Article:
Ah yes, the birthday that everyone looks the most forward to is their 18th when they are finally legal and considered an adult. Well, when you are 18 certain things are far more acceptable to do then when you hit your 20's. Down below is a list that composes of all the things you need to do while your still 18 and not giving a fvck.
I suggest trying to do all these things while you are still 18 because afterwards you get more serious about a job and school and your teen years are gone in a snap! Yes you can still do all these things after you are 18 but no one questions why you did something crazy when you say "well, I'm 18". So grab a drink and get crazy!
Boucherie Slovenia, a boulevard Saint-Laurent institution for 50 years, will soon serve its last spicy sausage.
The iconic home of enormous Eastern European-style sandwiches — Slovenian sausage and towering cold-cuts were staples — will close its doors forever on January 29, said the owners, Lourdes Rodrigues and Jean Teixeira, in a Facebook post.
"Thank you to all our loyal customers, for the wonderful years," they said.
With a menu overflowing with huge, yet affordable, meat and mustard sandwiches — sauerkraut, pickles and Cherry Cokes were also standard — Boucherie Slovenia is the latest of the Main's iconic old-school institutions to close.
The beloved Moishes steakhouse announced its closure under the strain of the pandemic in the summer of 2020.
The Boucherie Slovenia Facebook post asks readers to share their memories of the restaurant and butcher shop, with many offering childhood stories of visiting for a pepperette sandwich or their "underrated" smoked meat, which is "the best in the city," according to one commenter.
Many apparent long-time customers said they wouldn't know where to go to find dishes comparable to Boucherie Slovenia's treasured menu items.
Others remarked on how yet another classic Montreal restaurant is closing its doors. "Nothing replaces these fantastic old shops," said one person. "It's a loss. The rich character of the boulevard is disappearing."
Montreal is certainly no stranger to a traffic jam, which makes taking public transit a more viable option to not only get around faster but do more good for the environment.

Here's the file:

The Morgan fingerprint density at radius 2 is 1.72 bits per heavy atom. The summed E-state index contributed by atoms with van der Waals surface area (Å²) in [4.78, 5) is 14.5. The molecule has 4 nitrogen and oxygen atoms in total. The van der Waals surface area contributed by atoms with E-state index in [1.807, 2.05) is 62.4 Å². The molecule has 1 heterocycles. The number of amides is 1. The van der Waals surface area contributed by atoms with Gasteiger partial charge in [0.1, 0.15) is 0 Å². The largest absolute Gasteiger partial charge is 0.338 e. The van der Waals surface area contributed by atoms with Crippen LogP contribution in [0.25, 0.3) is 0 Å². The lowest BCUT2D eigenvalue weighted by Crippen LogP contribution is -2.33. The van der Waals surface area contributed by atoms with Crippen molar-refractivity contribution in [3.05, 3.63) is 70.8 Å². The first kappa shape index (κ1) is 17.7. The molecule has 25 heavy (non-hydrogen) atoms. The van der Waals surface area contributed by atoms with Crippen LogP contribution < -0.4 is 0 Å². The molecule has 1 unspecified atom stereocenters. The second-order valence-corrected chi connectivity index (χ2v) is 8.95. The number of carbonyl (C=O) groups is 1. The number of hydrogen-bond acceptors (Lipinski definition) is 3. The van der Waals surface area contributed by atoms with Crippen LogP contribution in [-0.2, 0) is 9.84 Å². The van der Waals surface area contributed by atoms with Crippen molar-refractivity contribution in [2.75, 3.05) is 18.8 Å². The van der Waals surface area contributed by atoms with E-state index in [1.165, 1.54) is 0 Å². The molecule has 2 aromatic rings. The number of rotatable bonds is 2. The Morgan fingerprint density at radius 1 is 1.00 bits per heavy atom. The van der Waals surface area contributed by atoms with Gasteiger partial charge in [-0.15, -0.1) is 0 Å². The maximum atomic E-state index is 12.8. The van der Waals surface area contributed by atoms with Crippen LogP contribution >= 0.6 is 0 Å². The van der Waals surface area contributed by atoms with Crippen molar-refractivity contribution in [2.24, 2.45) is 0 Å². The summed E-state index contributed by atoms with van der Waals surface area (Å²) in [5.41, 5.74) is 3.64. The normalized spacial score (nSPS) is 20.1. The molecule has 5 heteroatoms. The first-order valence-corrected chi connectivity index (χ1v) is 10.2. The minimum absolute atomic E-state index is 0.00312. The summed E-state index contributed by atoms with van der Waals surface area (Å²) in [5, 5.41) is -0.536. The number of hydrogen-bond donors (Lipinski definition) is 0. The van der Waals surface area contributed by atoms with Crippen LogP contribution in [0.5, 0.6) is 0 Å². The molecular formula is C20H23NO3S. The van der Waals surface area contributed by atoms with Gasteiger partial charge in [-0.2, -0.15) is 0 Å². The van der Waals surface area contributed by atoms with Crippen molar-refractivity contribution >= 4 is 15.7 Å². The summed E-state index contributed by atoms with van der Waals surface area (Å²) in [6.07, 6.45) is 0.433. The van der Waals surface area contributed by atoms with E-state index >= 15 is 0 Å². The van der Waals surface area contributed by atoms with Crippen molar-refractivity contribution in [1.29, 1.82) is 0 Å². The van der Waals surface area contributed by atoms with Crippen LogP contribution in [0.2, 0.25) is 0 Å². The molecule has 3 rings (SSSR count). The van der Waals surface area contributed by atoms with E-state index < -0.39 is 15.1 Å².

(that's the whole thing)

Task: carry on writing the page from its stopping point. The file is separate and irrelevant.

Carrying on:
As Canadian cities take the initiative to improve their transit systems and reduce their carbon footprints, Montreal has become one of the country's greenest metropolitan areas when it comes to transport, according to one ranking.
A December report from Kijiji Autos analyzed green transport options in Canada's most populated cities, evaluating their use of electric cars, bikes, scooters, and the number of electric charging stations.
With its metro and bus systems, BIXI rentals, bike lanes, and availability of electric cars, Montreal found itself in third place among Canadian cities that offer the greenest transport with a score of 5.5/10.
Although Vancouver and Ottawa/Gatineau snagged the top two spots, Montreal takes the lead as the most bicycle-friendly city in all of North America, with a total of 2,163 bicycle paths, says the Copenhagenize Index.
Montreal's third-place ranking is encouraging news, said McGill University Assistant Professor of Geography, Grant McKenzie, who specifically boasted about Montreal's metro system, "especially compared to other Canadian cities," as well as its "substantial investment towards electric buses."
While McKenzie said "we can always do better" and bemoaned the city's ban on e-scooters, he called the popularity of the BIXI and the inclusion of electric bikes in its fleet an "excellent move in the right direction."
As for electric cars, Kijiji Autos looked at new registrations of electric vehicles in the first quarter of 2021, as well as total charging stations. Montreal landed second to Toronto with a total of 3,633 new registered electric cars, and 1,258 electric charging stations throughout the city.